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Crime near poll, OPD responds

More than half a dozen police officers with assault rifles convened in front of an East Oakland voting location on Election Day.

The seven Oakland officers spent nearly two hours Tuesday in front of Bancroft Middle School, the voting location for many Mills students. They were responding to an assault and battery call one block away.

Inside, voters were not discouraged by the incident going on outside. “It didn’t affect my coming here,” said Carleene Hardy, a local Oakland resident. “It made me curious with all the terrorist threats, I didn’t know if it was a bomb.” She added, “but it does my heart good that they’re in the neighborhood.”

Ironically, as police stood outside the elementary school’s cafeteria, voters were inside deciding on controversial measure FF, a proposal to hire 100 more police officers in an effort to curb the violence in the streets of Oakland.

If passed, the measure will cost the Bay Area $70 million to implement.

According to Oakland Police, Horace Owens, a neighborhood painter on assignment, was allegedly beaten and threatened with a gun by two men Tuesday afternoon.

The main suspect, the homeowner’s son, reportedly attacked Owens when he found him alone inside of the house.

Owens says he was simply taking a break with the homeowner’s permission.

Police said the suspect was a recent parolee and that he appeared to be high on drugs Owen, a resident of North Oakland, sustained no serious injuries, but reported being hit in the eye.

“This is just one of the 7,000 parolees on the street we have to deal with everyday,” said K. Clement, the officer in charge.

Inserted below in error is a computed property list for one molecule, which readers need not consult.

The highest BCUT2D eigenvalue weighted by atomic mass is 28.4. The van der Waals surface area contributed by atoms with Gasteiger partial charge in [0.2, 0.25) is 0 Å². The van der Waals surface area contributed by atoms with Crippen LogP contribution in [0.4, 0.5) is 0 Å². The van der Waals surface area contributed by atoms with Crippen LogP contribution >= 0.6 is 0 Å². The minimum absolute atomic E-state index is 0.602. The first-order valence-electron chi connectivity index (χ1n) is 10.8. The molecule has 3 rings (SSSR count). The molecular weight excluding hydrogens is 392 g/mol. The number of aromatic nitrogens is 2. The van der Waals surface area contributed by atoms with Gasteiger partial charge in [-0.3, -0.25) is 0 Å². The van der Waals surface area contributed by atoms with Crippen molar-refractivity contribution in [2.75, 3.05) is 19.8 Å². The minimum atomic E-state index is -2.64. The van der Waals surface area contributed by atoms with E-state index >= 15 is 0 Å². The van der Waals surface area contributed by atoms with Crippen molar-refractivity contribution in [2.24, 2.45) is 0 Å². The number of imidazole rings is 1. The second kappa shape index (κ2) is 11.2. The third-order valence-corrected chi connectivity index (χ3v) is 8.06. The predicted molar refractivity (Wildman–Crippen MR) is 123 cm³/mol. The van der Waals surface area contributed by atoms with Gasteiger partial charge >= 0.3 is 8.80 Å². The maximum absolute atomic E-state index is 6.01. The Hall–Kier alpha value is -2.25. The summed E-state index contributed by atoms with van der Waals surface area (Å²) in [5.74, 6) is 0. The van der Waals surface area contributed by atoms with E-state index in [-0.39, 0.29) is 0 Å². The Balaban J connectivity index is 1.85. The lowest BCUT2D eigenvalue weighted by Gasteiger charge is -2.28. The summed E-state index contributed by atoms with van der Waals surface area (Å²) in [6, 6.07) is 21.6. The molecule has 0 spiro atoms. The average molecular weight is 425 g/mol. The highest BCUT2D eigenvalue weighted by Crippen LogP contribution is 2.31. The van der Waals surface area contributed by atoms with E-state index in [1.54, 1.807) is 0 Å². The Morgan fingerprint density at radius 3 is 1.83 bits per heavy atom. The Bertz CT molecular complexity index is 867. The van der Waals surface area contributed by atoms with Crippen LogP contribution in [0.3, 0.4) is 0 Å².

The officers and the victim gathered directly across from the poll area, one block away from the scene of the altercation in order “to optimize the officers safety and get a game plan before rushing in to apprehend a suspect that may have a gun,” said officer Clement.

The group spent nearly two hours loitering on the corner of 64th Ave displaying semi-automatic weapons while the sergeant did what Clement called intelligence work.

James Burton, a resident of the Burbank neighborhood, was not alarmed by the police presence. “You’ve gotta go street by stree,t” he said in reference.

“We’ve got bad elements on the other streets, but this is a quiet block.”

However, Burton reportedly saw a woman drive away from the voting location, discouraged by the police presence.

“I couldn’t blame her with all the guns and stuff,” said Jack Cvar, another resident of the street. “They should have took that around the corner.”

According to Clement, the suspect was apprehended at the corner of 64th Ave and Laird streets at 4:50 p.m. A neighbor videotaped the arrest on a hand held camcorder.